Finally in verse 15 there is a reminder and warning all the back from which says, “I will bless those who bless you, and him who dishonors you I will curse, and in you all the families shall be blessed.
Verse 16-17 It starts with one of our favorite words Therefore. Because God had a jealous love for Israel and a jealous anger against her enemies, the following promises would be fulfilled.
Because God had a jealous love for Israel and a jealous anger against her enemies, the following promises would be fulfilled.
V16. Verse 16 tells us of the returning to Jerusalem with mercy. The fact that his temple would be rebuilt would be a great hope to those who would hear of this vision. Now the temple being rebuilt is only the initial fulfillment.
V17. God will again comfort the people of God, and his cities shall overflow with prosperity.
The Expositor’s Bible Commentary, Volume 7: Daniel and the Minor Prophets A. The First Vision: The Horseman Among the Myrtle Trees (1:7–17)

Feinberg (p. 38) has an excellent summary of the teaching and application of the first vision:

The distinctive features of comfort for Israel in this first vision are: (1) the presence of the Angel of Jehovah in the midst of degraded and depressed Israel; (2) His loving and yearning intercession for them; (3) the promises of future blessings. We may say, then, that the import of the vision is this: although Israel is not yet in her promised position, God is mindful of her, providing the means of His judgment on the persecuting nations, and reserving glory and prosperity for Israel in the benevolent and beneficent reign of the Messiah.

The series of visions carry us through God’s dealings with Israel from the time of their chastisement by God under the Gentile powers until they are restored to their land with their rebuilt city and temple under their Messiah King. The first vision gives the general theme of the whole series; the others add the details … When the world was busy with its own affairs, God’s eyes and the heart of the Messiah were upon the lowly estate of Israel and upon the temple in Jerusalem.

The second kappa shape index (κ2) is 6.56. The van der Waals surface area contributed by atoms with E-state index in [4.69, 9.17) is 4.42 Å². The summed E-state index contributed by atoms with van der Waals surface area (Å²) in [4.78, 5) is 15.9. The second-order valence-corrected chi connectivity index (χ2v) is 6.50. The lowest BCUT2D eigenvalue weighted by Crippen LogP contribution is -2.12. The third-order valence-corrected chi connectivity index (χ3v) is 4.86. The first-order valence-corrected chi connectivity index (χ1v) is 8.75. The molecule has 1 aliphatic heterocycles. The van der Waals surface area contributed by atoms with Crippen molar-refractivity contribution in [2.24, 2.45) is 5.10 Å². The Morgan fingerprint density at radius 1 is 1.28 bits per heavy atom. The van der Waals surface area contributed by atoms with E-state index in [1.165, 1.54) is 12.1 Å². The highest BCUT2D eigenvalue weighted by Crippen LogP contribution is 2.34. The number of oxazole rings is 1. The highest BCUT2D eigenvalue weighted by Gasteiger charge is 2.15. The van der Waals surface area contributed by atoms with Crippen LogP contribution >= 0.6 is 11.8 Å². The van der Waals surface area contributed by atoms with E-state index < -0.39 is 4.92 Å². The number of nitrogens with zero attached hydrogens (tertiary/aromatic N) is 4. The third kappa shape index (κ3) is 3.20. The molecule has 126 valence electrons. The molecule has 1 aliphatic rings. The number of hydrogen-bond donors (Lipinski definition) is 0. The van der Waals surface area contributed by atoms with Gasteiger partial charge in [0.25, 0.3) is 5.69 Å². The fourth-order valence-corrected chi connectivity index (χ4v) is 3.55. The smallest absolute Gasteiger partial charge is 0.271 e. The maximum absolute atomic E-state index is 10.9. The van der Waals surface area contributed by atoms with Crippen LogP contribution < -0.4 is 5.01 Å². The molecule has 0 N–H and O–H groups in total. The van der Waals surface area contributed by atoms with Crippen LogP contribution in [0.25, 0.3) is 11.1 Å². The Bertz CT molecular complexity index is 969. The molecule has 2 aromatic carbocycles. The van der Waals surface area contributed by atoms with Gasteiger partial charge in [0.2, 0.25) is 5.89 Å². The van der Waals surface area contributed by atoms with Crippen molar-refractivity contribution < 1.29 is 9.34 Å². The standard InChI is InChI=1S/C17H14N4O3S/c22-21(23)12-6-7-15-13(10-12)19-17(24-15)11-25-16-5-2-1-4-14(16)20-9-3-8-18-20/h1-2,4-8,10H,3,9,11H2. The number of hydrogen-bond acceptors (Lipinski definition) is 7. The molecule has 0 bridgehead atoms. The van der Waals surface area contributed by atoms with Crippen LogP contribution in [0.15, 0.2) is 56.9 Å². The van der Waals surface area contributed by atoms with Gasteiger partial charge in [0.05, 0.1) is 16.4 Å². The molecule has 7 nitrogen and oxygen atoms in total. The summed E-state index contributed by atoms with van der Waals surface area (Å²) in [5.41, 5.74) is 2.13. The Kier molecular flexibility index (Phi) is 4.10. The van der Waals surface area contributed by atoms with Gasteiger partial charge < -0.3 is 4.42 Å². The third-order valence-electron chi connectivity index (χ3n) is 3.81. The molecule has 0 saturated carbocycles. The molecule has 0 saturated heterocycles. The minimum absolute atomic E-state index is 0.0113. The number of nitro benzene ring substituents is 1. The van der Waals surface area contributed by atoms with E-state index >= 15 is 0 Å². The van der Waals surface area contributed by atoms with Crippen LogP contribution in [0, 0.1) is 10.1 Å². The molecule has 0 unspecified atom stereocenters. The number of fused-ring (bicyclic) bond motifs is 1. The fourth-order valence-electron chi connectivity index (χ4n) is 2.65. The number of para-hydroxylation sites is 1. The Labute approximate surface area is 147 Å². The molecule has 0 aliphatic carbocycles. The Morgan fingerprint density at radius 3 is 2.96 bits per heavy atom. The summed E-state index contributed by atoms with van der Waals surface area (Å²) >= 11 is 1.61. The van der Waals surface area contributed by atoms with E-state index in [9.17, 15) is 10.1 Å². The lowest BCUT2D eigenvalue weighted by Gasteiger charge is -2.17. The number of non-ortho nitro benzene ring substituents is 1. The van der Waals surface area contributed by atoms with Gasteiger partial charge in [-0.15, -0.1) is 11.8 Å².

While this text was written over 2600 years ago, it does have alot of contemporary significance.
It teaches us about God’s sovereign rule.
teaches us that God is sovereign. For the people of Isreal this was an important truth, that they had to hold on to. In spite of all there troubles, God was still sovereignly holding everything together. However, it is in our darkest times where God’s sovereignty is questioned. Although in those times we should grab hold of him even more. A great example of this is found in .
As you turn to this Psalm the Asaphite who wrote this Psalm struggled with God’s sovereignty, because of what was going on in the world. We wont read it all just for the sake of time, but I do want us to see a few important details that it gives us.
He shared what saved him from abandoning his faith in verse 17: “I entered the sanctuary of God, then I understood their final destiny.” In God’s sanctuary he discovered God’s presence (“I am always with you, you hold me by my right hand,” 73:23) and God’s sovereignty (“You guide me with your counsel,” 73:24), and he was able to declare: “But as for me, it is good to be near God. I have made the Sovereign Lord my refuge” (73:28). God is in control even when we do not sense it.
This quote struck me this week as I studied for this lesson. “Faith in God’s sovereignty is essential to the walk of faithfulness as we await the return of Christ.”